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This article by Barbara Fox was prepared for the August 7, 2002 edition of U.S. 1 Newspaper. All rights reserved.

Unsheltering the Disability Market

Way back when, somebody invented a squeeze ball as a

tool for physical therapists. If you had lost the use of your hand

from a stroke or an operation, you squeezed this special appliance

to gain strength. Now these squeeze devices are sold everywhere —

in gift stores, toy stores, and drug stores — for stress relief.

In just that way, many inventors for the disability market have moved

into the mainstream.

That idea gives Cori C. DiBiase great hope. He directs two shared

office spaces, called Daily Plan-Its, for Community Options, the Farber

Road-based nonprofit that has community-based services for those with

severe developmental disabilities (609-951-9900; fax, 609-951-9112

COINet, Community Options Incubation Network, is the first incubator

in the nation to specifically focus on this market. It has incubator

space and services for entrepreneurs with disabilities and entrepreneurs

who want to produce products for the disability market. It may help

bring Community Options out of its hard times. The nonprofit organization

had even explored the possibility of selling the Daily Plan-It facility

on Alexander Road as part of an overall restructuring.

"Things are going really well and we are back on track," says

Robert Stack, founder and CEO of Community Options. "We have been

able to rework some of our numbers and are not going to have to sell

the shared office property."

"Through relationships in the business community we look to provide

more services — to move away from the more traditional sheltered

workshop in an institutionalized setting. That’s what drives us,"

says Will Abrams, executive director of Community Options Enterprises,

all the vocational services for New Jersey. A graduate of Indiana

University at Bloomington, Class of 1994, he has an MBA from the University

of San Francisco.

DiBiase left a job as executive director of an independent living

center on the West Coast to join Community Options because, he says,

"it is on the cutting edge of services for people with disabilities.

We promote community integration through these businesses and the

other services we provide. Our organization is not comfortable with

providing services in a sheltered workshop situation."

A handful of businesses offer mainstream opportunities. Working at

Tennyson’s Florist, for instance, give those with disabilities the

training needed for a job in the "real" world. This New Brunswick-based

Teleflora florist does both retail and corporate accounts. A corporate

cleaning service and jobs at the Daily Plan-Its offer similar opportunities.

Between 20 and 40 percent of the space at both Daily Plan-It locations

is being set aside for disability-related clients of the incubator.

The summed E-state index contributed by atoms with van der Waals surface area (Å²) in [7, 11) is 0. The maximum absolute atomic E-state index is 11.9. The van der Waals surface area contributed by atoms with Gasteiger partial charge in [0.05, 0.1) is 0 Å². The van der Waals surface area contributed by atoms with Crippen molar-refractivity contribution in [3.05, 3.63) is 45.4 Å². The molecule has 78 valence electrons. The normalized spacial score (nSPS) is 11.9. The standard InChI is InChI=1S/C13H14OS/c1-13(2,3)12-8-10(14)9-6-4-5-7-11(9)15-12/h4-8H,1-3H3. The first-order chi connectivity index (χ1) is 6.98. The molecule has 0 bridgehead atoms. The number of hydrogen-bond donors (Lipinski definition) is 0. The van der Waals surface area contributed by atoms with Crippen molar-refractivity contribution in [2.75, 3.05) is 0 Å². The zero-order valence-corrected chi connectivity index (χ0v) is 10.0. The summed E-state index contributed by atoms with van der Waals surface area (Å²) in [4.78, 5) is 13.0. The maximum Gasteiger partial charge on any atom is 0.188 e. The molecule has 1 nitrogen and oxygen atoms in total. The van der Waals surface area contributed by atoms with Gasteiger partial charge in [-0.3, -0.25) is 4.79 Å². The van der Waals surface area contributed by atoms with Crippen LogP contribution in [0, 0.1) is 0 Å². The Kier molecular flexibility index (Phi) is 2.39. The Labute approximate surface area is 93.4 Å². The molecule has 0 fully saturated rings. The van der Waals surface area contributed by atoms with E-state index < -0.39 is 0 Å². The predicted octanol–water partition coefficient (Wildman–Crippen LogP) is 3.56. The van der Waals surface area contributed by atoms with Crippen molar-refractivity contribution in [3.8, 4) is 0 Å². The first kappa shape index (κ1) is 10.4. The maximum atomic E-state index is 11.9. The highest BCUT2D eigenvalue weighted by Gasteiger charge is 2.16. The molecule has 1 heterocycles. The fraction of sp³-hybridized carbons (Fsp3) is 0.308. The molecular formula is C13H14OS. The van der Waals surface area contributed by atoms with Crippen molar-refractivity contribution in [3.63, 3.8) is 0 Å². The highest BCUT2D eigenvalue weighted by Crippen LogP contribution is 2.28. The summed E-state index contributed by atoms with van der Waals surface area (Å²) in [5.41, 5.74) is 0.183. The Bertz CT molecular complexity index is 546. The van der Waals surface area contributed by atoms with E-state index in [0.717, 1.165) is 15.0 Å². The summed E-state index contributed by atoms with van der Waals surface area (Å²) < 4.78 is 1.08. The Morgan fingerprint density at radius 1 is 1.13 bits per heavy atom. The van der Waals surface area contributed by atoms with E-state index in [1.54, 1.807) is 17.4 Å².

The incubator provides below-market cost office space, specialized

support services, and computer training to entrepreneurs disadvantaged

by income, status, or disability who are interested in starting or

growing a technology-related business.

DiBiase also offers these services virtually. "Of the 10 applicants,

only two have wanted our space," he says. "The others wanted

fast track loans, mentorship, contacts, training seminars, availability

of conference rooms and virtual phone receptionists, and pro bono

legal and accounting services."

COINet is supported by the New Jersey Commission on Science and Technology,

the New Jersey Technology Council, the Rothman Institute for Entrepreneurial

Studies at Fairleigh Dickinson, the New Jersey Division of Vocational

Rehabilitation and the Division of Developmental Disabilities, and


Microsoft is donating software that facilitates computer training

and support services for those with and without disabilities. "We

are pleased to collaborate in this dynamic enterprise to maximize

the power of technology to close the digital divide and enable a new

class of entrepreneurs," says Janice Hertz, director of the Microsoft

Corporation’s accessibility technology group.

Another supporter is the New Jersey Community Loan Fund (NJCLF), which

has a disability-oriented loan fund to encourage entrepreneurship.

Brian Keenan, an officer of the NJCLF, is on the Daily Plan-It’s board.

"Many of our incubator tenants will depend on the Community Loan

Fund, and we want to see they have a fast track to get loans,"

DiBiase says.

So far DiBiase has located two clients for the Morristown office and

three for the Princeton Daily Plan-It on Alexander Road, plus some

virtual clients. "We are showing pretty strong growth," says

DiBiase. Contact him if you believe your business qualifies for the

incubator — or if you can use florist or cleaning services provided

by the other Community Options businesses: E-mail:,

or call 973-644-4835.

"Any young business can use a helping hand, but we are looking

at a market that is widely underpublicized," he says. "The

products or services that constitute this market are thought to be

so specialized as to not be a part of the larger market. But we operate

against that assumption."

"Our idea is that what starts out as a product for the disabled

can make an easy transition into the wider market," says DiBiase.

For example, he cites the voice recognition and speech software —

Dragon, Naturally Speaking, for instance — that were originally